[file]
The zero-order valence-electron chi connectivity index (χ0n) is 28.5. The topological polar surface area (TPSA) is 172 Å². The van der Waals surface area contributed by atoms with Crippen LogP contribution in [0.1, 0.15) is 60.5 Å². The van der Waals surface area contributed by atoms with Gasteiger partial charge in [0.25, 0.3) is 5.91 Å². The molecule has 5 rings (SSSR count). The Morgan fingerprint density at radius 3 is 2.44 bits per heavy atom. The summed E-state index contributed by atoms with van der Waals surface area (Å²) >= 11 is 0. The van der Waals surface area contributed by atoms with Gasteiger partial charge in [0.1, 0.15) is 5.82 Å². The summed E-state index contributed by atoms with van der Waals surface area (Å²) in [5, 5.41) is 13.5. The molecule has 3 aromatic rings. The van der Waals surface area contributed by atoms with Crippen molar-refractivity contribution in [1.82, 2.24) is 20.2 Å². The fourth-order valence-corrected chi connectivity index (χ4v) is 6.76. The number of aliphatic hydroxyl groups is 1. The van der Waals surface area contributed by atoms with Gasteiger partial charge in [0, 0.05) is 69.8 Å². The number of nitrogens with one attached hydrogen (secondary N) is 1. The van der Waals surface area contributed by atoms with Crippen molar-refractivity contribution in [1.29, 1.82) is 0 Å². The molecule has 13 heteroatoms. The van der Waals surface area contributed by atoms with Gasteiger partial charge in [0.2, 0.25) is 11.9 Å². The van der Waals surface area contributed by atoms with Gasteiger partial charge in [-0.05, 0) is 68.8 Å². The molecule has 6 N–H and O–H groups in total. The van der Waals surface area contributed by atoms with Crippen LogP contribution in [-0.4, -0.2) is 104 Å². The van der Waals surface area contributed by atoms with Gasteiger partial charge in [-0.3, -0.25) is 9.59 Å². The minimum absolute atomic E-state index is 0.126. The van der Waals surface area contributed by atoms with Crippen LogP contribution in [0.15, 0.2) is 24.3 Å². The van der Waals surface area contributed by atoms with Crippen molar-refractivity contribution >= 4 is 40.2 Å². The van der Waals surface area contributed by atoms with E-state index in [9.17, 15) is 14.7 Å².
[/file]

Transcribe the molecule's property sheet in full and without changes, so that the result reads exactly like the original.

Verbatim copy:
The zero-order valence-electron chi connectivity index (χ0n) is 28.5. The topological polar surface area (TPSA) is 172 Å². The van der Waals surface area contributed by atoms with Crippen LogP contribution in [0.1, 0.15) is 60.5 Å². The van der Waals surface area contributed by atoms with Gasteiger partial charge in [0.25, 0.3) is 5.91 Å². The molecule has 5 rings (SSSR count). The Morgan fingerprint density at radius 3 is 2.44 bits per heavy atom. The summed E-state index contributed by atoms with van der Waals surface area (Å²) >= 11 is 0. The van der Waals surface area contributed by atoms with Gasteiger partial charge in [0.1, 0.15) is 5.82 Å². The summed E-state index contributed by atoms with van der Waals surface area (Å²) in [5, 5.41) is 13.5. The molecule has 3 aromatic rings. The van der Waals surface area contributed by atoms with Crippen molar-refractivity contribution in [1.82, 2.24) is 20.2 Å². The fourth-order valence-corrected chi connectivity index (χ4v) is 6.76. The number of aliphatic hydroxyl groups is 1. The van der Waals surface area contributed by atoms with Gasteiger partial charge in [0, 0.05) is 69.8 Å². The number of nitrogens with one attached hydrogen (secondary N) is 1. The van der Waals surface area contributed by atoms with Crippen molar-refractivity contribution in [1.29, 1.82) is 0 Å². The molecule has 13 heteroatoms. The van der Waals surface area contributed by atoms with Gasteiger partial charge in [0.2, 0.25) is 11.9 Å². The van der Waals surface area contributed by atoms with Gasteiger partial charge in [-0.05, 0) is 68.8 Å². The molecule has 6 N–H and O–H groups in total. The van der Waals surface area contributed by atoms with Crippen LogP contribution in [-0.4, -0.2) is 104 Å². The van der Waals surface area contributed by atoms with Gasteiger partial charge in [-0.3, -0.25) is 9.59 Å². The minimum absolute atomic E-state index is 0.126. The van der Waals surface area contributed by atoms with Crippen LogP contribution in [0.15, 0.2) is 24.3 Å². The van der Waals surface area contributed by atoms with Crippen molar-refractivity contribution >= 4 is 40.2 Å². The van der Waals surface area contributed by atoms with E-state index in [9.17, 15) is 14.7 Å².